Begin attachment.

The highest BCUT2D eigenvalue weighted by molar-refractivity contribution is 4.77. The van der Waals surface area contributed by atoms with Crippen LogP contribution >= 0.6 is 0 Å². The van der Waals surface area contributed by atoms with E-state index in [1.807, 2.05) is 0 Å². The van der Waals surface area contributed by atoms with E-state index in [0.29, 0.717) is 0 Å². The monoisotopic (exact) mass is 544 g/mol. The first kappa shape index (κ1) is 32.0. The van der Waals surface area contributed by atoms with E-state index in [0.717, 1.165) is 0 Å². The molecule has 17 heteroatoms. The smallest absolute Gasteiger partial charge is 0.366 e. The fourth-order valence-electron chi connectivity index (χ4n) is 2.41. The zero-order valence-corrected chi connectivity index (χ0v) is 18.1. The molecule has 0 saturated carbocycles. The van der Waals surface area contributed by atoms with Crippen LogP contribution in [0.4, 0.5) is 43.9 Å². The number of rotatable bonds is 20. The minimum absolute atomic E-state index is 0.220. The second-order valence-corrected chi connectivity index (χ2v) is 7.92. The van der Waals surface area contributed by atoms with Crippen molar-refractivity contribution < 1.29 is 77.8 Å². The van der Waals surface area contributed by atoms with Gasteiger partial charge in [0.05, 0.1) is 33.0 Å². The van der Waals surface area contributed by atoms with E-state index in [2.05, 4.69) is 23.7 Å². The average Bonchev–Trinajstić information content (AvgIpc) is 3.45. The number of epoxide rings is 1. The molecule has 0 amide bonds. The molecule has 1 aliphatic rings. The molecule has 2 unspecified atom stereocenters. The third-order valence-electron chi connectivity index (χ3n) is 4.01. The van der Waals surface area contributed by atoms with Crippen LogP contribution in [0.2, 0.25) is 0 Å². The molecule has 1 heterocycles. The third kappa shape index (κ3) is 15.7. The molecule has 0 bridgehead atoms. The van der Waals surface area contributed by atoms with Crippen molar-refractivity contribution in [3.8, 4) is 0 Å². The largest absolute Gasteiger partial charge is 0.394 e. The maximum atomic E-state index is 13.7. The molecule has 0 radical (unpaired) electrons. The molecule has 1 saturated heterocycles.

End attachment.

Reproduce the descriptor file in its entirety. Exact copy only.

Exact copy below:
The highest BCUT2D eigenvalue weighted by molar-refractivity contribution is 4.77. The van der Waals surface area contributed by atoms with Crippen LogP contribution >= 0.6 is 0 Å². The van der Waals surface area contributed by atoms with E-state index in [1.807, 2.05) is 0 Å². The van der Waals surface area contributed by atoms with E-state index in [0.29, 0.717) is 0 Å². The monoisotopic (exact) mass is 544 g/mol. The first kappa shape index (κ1) is 32.0. The van der Waals surface area contributed by atoms with E-state index in [0.717, 1.165) is 0 Å². The molecule has 17 heteroatoms. The smallest absolute Gasteiger partial charge is 0.366 e. The fourth-order valence-electron chi connectivity index (χ4n) is 2.41. The zero-order valence-corrected chi connectivity index (χ0v) is 18.1. The molecule has 0 saturated carbocycles. The van der Waals surface area contributed by atoms with Crippen LogP contribution in [0.4, 0.5) is 43.9 Å². The number of rotatable bonds is 20. The minimum absolute atomic E-state index is 0.220. The second-order valence-corrected chi connectivity index (χ2v) is 7.92. The van der Waals surface area contributed by atoms with Crippen molar-refractivity contribution < 1.29 is 77.8 Å². The van der Waals surface area contributed by atoms with Gasteiger partial charge in [0.05, 0.1) is 33.0 Å². The van der Waals surface area contributed by atoms with E-state index in [2.05, 4.69) is 23.7 Å². The average Bonchev–Trinajstić information content (AvgIpc) is 3.45. The number of epoxide rings is 1. The molecule has 0 amide bonds. The molecule has 1 aliphatic rings. The molecule has 2 unspecified atom stereocenters. The third-order valence-electron chi connectivity index (χ3n) is 4.01. The van der Waals surface area contributed by atoms with Crippen LogP contribution in [0.2, 0.25) is 0 Å². The molecule has 1 heterocycles. The third kappa shape index (κ3) is 15.7. The molecule has 0 bridgehead atoms. The van der Waals surface area contributed by atoms with Crippen molar-refractivity contribution in [3.8, 4) is 0 Å². The largest absolute Gasteiger partial charge is 0.394 e. The maximum atomic E-state index is 13.7. The molecule has 0 radical (unpaired) electrons. The molecule has 1 saturated heterocycles.